Music's biggest acts collaborate to raise money for victims of the Japanese earthquake and tsunami. How well do these superstar efforts actually do?
It was only a matter of time: On Tuesday, just over a week after a massive earthquake and tsunami devastated Japan, a group of music superstars announced they were putting out an album to raise money for the disaster victims. Justin Bieber, Rihanna, U2, Lady Gaga, and Bon Jovi will all contribute tracks for the digital-only project, which will be released within the next few days. It's the kind of celebrity response we've come to expect in the aftermath of catastrophe. Ever since Bono, Sting, and George Michael first sang on 1984's "Do They Know It's Christmas?," as part of Band Aid to raise money and awareness for the famine in Ethiopia, charity singles and albums have become a rote reaction to devastation and calamity.
These efforts have become an expectation, but their level of success has fluctuated dramatically over the years. "Do They Know It's Christmas?" in '84 and "We Are the World" the year after were pop culture Events, with a capital "E." Bob Geldof and Quincy Jones, respectively, assembled an unprecedented constellation of stars to sing on the tracks—Bono, Paul McCartney, Michael Jackson, Bruce Springsteen, and many, many more. "Christmas" sold 3.5 million copies in the U.S. and raised $14 million for relief in Africa; "World" has sold over seven million copies and raised $63 million. Similar celebrity charity efforts ("That's What Friends Are For," A Very Special Christmas, "Perfect Day") in the '80s and '90s were also huge successes, though not quite at the magnitude of those first two endeavors.
But when tribute albums and charity singles were released in the wake of September 11th, something changed. Suddenly these megawatt music efforts stopped achieving multi-platinum success. A remake of "What's Going On?" starring Britney Spears, Beyonce, Usher, Jennifer Lopez, and the hottest artists at the time only sold 228,000 copies. Album versions of America: A Tribute to Heroes and The Concert for New York City undersold disappointingly, pushing only 600,000 and 400,000 copies, respectively. Multiple projects in 2004 and '05 to raise funds for victims of Hurricane Katrina and the Indian Ocean tsunami had similarly disappointing results. What changed?
To begin with, the novelty factor of the celebrity collaboration had faded. "It was the equivalent of seeing The Avengers," Errol Kolosine, business area head of New York University's Clive Davis Recording School, said, referring to Band Aid and USA for Africa. "It was like, 'All these people! Together at the same time!' It was mind-blowing." Today's music scene, in contrast, is ripe with superstar collaborations, singers guesting on their colleagues' records, and surprise concert cameos—seeing a bunch of stars performing together is less unusual. "Nowadays these things are pretty standard in the mix," Kolosine said. "It's expected."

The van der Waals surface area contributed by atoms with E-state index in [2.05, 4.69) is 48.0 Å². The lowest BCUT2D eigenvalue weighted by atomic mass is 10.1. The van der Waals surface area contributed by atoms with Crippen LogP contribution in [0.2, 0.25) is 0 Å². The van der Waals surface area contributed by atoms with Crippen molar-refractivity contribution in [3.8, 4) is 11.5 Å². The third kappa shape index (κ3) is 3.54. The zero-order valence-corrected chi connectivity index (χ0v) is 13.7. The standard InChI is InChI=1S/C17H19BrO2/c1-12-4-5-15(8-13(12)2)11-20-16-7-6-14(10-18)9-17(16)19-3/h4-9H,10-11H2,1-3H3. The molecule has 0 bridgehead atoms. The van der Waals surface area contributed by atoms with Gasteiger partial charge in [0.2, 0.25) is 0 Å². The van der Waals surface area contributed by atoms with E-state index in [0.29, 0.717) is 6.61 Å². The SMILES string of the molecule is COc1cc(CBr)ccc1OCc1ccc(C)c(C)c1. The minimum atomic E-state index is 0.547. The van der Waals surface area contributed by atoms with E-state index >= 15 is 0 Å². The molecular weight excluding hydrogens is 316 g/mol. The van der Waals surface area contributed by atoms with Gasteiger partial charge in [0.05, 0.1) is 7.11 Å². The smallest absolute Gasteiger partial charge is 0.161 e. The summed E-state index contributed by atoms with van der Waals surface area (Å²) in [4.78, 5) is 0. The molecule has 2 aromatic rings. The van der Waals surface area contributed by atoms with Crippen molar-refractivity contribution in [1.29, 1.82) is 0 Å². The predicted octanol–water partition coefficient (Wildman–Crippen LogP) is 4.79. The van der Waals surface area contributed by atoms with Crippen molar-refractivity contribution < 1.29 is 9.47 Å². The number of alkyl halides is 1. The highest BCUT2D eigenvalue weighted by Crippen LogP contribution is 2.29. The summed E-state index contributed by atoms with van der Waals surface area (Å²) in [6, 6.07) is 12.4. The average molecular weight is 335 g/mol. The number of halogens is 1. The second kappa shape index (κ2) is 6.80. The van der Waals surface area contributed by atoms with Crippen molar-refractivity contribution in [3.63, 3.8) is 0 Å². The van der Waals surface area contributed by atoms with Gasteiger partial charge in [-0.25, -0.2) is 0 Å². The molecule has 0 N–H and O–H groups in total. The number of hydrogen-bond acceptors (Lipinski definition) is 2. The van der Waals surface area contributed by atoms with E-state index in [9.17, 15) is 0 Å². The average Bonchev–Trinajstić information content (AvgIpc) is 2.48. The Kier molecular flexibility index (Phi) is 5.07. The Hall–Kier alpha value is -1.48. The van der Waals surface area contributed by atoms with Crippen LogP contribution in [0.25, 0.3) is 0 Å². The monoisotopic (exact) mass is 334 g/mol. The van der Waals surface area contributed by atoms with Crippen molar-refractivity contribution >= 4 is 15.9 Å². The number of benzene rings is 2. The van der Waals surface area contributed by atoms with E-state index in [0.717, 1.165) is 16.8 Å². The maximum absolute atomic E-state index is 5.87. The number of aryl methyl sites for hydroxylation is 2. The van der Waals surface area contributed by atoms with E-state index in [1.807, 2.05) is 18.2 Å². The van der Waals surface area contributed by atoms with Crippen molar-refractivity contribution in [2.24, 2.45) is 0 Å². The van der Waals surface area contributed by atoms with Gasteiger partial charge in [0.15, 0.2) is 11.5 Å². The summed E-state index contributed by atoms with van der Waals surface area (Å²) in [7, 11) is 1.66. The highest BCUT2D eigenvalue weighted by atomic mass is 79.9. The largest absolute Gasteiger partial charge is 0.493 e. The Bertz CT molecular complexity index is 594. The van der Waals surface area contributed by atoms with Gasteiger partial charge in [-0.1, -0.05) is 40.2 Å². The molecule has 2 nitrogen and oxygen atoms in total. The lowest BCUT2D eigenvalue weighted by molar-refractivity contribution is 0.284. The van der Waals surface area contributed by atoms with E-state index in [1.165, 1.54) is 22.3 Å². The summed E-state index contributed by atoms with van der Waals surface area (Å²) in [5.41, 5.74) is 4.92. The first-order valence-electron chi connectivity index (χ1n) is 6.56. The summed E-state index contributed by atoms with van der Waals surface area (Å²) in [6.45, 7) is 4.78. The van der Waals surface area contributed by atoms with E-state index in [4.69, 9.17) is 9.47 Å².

Those early efforts also benefited from being the first, and the only ones of their kind. After 9/11, Hurricane Katrina, and the tsunami in Indonesia, there was "a tremendous saturation, overabundance of causes and projects, which in total added to the diminution of value and impact" according to Lauren Davis, assistant professor at the Clive Davis Recording School. "The starpower of "We Are the World" was immediate and galvanized the whole industry. There are now charity singles for every cause. People aren't paying the same attention."
That's not to say that these projects are fruitless, or that the industry isn't figuring out a way to adapt to the changing culture. The album accompanying George Clooney's telethon last year, Hope for Haiti Now, released just 10 days after the country's devastating earthquake, became the first digital album to ever top the Billboard charts. It reflects the immediacy under which consumers now demand, which bodes well for the Japan album, which will also be available only digitally.
Hope for Haiti Now was also, largely, a compilation of relevant, artful cover songs, rather than a sloppily produced original composition or collection of hastily arranged remakes—in other words, it contained music people actually wanted to listen to. "Being a charity doesn't absolve you of the responsibility of creating something worth listening to," Kolosine said. "I don't think the solution is to whip something together and have artists groaning over the top, and then expect people to buy it." That also helps explain why the confusingly genre-bending, directionless "What's Going On?" didn't take off, or the 2009 single for cancer charity, "Just Stand Up."
Producers seem to be learning that lesson as well: Simon Cowell's celebrity-packed cover of R.E.M.'s haunting "Everybody Hurts" to benefit Haiti was the most successful charity single ever in the U.K., and a 25th anniversary version of "We Are the World" was the best-selling charity single in the U.S. in nearly a decade. Further details haven't been released about the Japan album, but the short timeframe between its announcement earlier this week and its expected to release in the next few days hints that it will play by the formula of singers covering previous hits or just contributing already-recorded material.
So will the Japan album be a success like Hope for Haiti Now, or have disappointing sales, like 2005's Hurricane Relief: Come Together? Davis thinks that if it remains the sole charity music endeavor for the Japan disaster, the project will benefit from that focus and spotlight. Similarly, there needs to be clarity in how to purchase the album, and transparency in where the money is going. There are many ways to help out Japan; it needs to be clear why this effort is worth consumers' dollars. "After all," Kolosine said. "Smiles are great, but money is better."